karimMusitechnic is proud of both it’s graduates and teachers who share their passion for audio. This interview combines the two. Karim Blondy is both a Musitechnic graduate and also currently teaches at Musitechnic.

MT : Describe your job :

KB : I have been a freelance audio technician at Radio-Canada for several years but like many freelance audio technicians, I work where ever and when ever I can. I worked full time at Radio-Canada for many years but with all the financial cutbacks over the last few years I have had to diversify. Overall I do sound recording and mixing for albums, I do a bit of Live sound, compose music for various projects and also have been teaching at  Musitechnic for 10 years now.

MT : Who are your clients ?

KB: At Radio-Canada my clients are mainly the Directors of the shows that I am working on. For the music that I record and mix, my clients are the artists. For Live it is the venue where the shows are happening who are my clients. The producers are my clients when it comes to the music I write.

MT : How did you start your career ?

KB : There wasn’t an official launch of my career but it slowly built over the years. In fact I started in sound because I hadn’t really planned a career in any other field!  It was basically through contacts. I was living in the United States and a multicultural radio station that broadcast in several languages was looking for someone to do a French voice over for a radio ad.  The station called a French language school and I happened to know the receptionist who then recommended me. I was paid to do the French voice over and the next day I went back to the station and proposed to do all the French vo’s they needed if, in exchange, the would teach me how to use the equipment. I learned that it was important to respect those people working at the reception … never ignore the receptionists! That’s how I started mixing my first radio ads. Once I got to Montreal I studied International  Commerce and was doing community and student radio at the same time.  After graduating I came to Musitechnic to perfect my skills. I took every internship and volunteer work that was offered to me and even helped out with other students projects. Musitechnic is also where I met many of the people that I would work with in the following years.

MT : Tell us about a turning point in your career?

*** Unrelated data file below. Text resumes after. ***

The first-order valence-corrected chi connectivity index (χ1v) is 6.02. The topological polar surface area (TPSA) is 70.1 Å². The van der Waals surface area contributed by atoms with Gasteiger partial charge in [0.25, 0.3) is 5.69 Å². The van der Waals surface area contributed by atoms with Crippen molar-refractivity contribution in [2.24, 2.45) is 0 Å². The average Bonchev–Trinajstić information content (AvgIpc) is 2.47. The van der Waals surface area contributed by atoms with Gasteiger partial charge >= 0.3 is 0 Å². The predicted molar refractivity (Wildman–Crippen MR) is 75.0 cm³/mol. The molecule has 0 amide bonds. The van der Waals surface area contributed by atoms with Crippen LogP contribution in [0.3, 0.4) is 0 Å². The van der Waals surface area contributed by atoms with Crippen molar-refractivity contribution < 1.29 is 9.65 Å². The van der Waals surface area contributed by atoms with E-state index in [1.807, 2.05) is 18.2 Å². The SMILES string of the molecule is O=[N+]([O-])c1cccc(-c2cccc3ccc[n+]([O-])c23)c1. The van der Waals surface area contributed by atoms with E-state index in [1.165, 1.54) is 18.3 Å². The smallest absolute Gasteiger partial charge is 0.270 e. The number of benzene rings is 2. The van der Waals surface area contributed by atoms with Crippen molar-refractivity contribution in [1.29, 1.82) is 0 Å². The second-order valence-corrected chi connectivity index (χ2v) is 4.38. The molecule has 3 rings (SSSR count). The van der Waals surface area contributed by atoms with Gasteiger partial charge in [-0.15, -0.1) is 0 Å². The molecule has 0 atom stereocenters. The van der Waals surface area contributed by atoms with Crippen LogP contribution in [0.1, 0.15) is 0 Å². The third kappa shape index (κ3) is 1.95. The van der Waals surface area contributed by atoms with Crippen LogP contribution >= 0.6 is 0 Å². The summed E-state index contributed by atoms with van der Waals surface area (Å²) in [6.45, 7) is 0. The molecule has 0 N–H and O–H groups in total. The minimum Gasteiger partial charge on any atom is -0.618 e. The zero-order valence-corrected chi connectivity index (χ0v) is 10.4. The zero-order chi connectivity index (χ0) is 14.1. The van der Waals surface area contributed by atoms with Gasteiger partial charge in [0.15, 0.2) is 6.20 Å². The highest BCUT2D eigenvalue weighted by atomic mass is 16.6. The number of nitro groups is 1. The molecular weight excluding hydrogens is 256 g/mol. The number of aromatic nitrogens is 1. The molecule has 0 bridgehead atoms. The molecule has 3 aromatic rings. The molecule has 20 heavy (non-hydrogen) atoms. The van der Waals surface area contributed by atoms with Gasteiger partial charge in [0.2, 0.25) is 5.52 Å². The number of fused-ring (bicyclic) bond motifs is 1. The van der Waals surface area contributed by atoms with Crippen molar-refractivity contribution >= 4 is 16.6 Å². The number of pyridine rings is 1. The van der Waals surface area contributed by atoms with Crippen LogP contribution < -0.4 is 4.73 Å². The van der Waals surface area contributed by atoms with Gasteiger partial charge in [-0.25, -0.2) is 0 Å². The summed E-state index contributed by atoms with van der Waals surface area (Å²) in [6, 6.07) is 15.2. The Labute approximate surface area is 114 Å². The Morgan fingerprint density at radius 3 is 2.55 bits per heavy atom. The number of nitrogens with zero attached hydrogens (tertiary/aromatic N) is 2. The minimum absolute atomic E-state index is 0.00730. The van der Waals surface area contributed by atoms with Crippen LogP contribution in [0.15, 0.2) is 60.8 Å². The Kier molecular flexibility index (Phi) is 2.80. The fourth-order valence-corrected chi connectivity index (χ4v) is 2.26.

KB: The day I became a freelance audio technician! I lost my full time studio job and all the work I could find was on short term contract.  Very quickly I was working so much that I didn’t have time to look for a full time job of the type that I was used to.  Despite a short time on Employment Insurance, it seems that evidently I did the right thing. It has been 8 or 9 years now and I can’t imagine going back. 

MT : Tell us about a project that you are particularly proud of.

KB: I am proud of a lot of projects that I’ve worked on, often for different reasons, for example trying something new or different, succeeding  despite budgetary or technical constraints or experiencing a perfect moment or an awesome performance. I love classical music so I am also proud of the times I have had the chance to work with orchestras and the musicians I have recorded. [su_pullquote]Wether it be symphonic, operatic or solo, it is always special to have the opportunity to work with good musicians in a good room with good gear.[/su_pullquote]  When I stop and look around and see how others earn a living I can say that I am proud to work as a sound technician. To be happy and look forward to going to work is a wonderful thing!

MT : What are some of the things that most surprised you the most about the reality of the business? 

KB : To survive as a freelance audio technician you have to be able to do many different aspects of audio and never stop learning new things. The industry never stops. Projects are always being created and people always have new ideas. Even though the industry here in Quebec is small, I am always meeting new people who have experiences that I’ve never heard before! These contacts often come back and are useful even 10 years later.  I am often surprised to cross paths with people that I have previously worked with and it is always easier to work with those that you’ve worked with before. It’s like we already trust each other. 

MT : What are your preferred tools of the trade?

KB: It isn’t always me who decides what equipment I am using on a particular gig. My favorite tools are those that allow me to work quickly even if they are not the best out there. Microphones and mic preamps are obviously important but the tool that we don’t always have control over is the sound of the room itself. When I am recording I always prefer to work in a good sounding room. I like to capture a good ambience rather than try to create it in a mix. In general I like to work with transparent clean sounding gear. When we are working with high end gear there is a better chance that we can capture the spontaneity and high light the performance of the artist. For example if you are doing a fast gain setting and you boost it just a little too much, a good preamplifier with be forgiving. With more headroom there is less chance of it distorting. If the signal is too low then with a good preamp with a low noise floor you can boost the signal after and not worry about it being noisy.

MT : 3 words of advice for those starting out in the business.

KB : In the audio industry like any other business, you have to persevere and know how to be patient. A freelance audio technician today needs to be specialized and at the same time be polyvalent (this is not a contradiction). You have to have an open spirit and smiling helps too!


 2008 Secrets of the Summer House (TV Movie)
 2008 Boot Camp
 2007 Les Boys (TV Series)

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